#4. With all your masterful writing skills, you will need to craft a letter (usually an e-mail) that performs a few functions. It’s called a query letter. It a. tells about who you are, as a writer; b. tells about your manuscript in such a way that the agent wants to read the manuscript, piques the interest of the agent, tells enough so the agent requests to read more; and c. conveys information about how to get in touch with you via e-mail and telephone. It does not explain how happy or honored or lucky or miserable you are to be a writer. It does not share that you’re recently off your meds. It does not blow smoke up the agent’s skirt with flattery. It does not tell the whole story (even in a synopsis) of your manuscript. It just does a. b. and c. There are books about query letters. Classes about query letters. Magazine articles about query letters. Places online with information about query letters. Make sure you write a kick-ass query letter. Otherwise nobody will want to look at your kick-ass manuscript.

 
#5. You will need to research literary agents to figure out which ones are the right ones for your work. There are many ways to do that. There’s Publisher’s Marketplace. There’s Query Tracker. There’s Agent Query. There’s Jeff Herman’s Guide. And there are forums like Verla Kay’s Blue Boards (for kid lit authors) or chats on Twitter (e.g. #MGLitChat, #SteamPunkChat, #AskAgent, etc…). And there are tons more places for figuring out which agents are appropriate for you. But Do. Your. Research. Most agents I know get pretty peeved when they receive query letters for genre they clearly don’t represent. You will increase your chances of getting a response from an agent when you do focused querying.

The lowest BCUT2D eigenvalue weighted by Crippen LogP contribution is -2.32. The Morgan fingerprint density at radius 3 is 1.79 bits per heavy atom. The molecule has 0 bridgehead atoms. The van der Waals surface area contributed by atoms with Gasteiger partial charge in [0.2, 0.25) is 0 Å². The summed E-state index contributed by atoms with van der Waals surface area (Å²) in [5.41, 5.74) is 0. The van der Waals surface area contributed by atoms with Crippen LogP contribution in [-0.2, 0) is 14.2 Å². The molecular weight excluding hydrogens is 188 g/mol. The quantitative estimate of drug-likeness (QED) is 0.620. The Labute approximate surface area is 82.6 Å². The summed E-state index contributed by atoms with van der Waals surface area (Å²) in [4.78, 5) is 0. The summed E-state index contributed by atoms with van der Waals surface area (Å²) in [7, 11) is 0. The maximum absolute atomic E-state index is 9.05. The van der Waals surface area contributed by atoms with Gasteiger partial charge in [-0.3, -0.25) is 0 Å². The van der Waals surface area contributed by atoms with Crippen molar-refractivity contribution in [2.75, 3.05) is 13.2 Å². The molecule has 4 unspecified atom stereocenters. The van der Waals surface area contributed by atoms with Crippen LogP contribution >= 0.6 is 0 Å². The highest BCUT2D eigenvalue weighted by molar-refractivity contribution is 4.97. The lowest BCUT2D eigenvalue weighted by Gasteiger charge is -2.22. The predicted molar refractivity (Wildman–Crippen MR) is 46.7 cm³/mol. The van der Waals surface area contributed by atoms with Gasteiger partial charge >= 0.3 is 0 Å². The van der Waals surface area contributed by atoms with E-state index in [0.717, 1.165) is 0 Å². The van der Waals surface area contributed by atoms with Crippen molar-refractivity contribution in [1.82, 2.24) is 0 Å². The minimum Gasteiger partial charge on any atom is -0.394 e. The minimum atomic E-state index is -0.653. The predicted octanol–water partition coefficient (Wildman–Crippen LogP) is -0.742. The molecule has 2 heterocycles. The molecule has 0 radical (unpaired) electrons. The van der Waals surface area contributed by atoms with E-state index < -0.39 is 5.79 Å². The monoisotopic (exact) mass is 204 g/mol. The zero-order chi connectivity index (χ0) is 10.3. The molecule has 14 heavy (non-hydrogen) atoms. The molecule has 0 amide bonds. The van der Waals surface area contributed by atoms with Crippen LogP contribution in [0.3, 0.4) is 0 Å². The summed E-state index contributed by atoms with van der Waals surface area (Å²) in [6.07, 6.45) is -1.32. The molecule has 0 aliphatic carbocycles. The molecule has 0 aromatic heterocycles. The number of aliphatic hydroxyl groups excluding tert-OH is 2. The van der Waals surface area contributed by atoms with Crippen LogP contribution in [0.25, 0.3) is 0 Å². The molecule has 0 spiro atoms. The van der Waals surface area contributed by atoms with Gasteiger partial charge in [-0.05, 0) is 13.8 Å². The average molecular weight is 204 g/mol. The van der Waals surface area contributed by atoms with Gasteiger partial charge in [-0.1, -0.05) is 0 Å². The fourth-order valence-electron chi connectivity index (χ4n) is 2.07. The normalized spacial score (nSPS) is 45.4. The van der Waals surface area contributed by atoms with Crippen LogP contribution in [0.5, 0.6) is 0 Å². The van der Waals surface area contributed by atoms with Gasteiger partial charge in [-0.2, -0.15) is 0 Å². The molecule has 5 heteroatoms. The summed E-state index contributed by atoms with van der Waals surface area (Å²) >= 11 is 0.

#6. When you have a nice long list of agents to whom you plan on querying, a beautiful query letter, and a totally complete manuscript, you are ready to begin! You’ll want to make some kind of system for keeping track of where you’re querying. And make sure to FOLLOW THE AGENT’S GUIDELINES FOR SUBMISSIONS. Different agents require different things. Some agents ask for the first 10 pages, the first 20 pages, the first 50 pages, no pages unless requested, the whole manuscript immediately, a detailed synopsis, a full non-fiction book proposal. Because you’ve done your research, you’ll know what the agents that you are querying require. And you’ll follow their guidelines. Because, guess what? You’re not special and the rules do apply to you. (I know. I’m harsh. But it’s true.)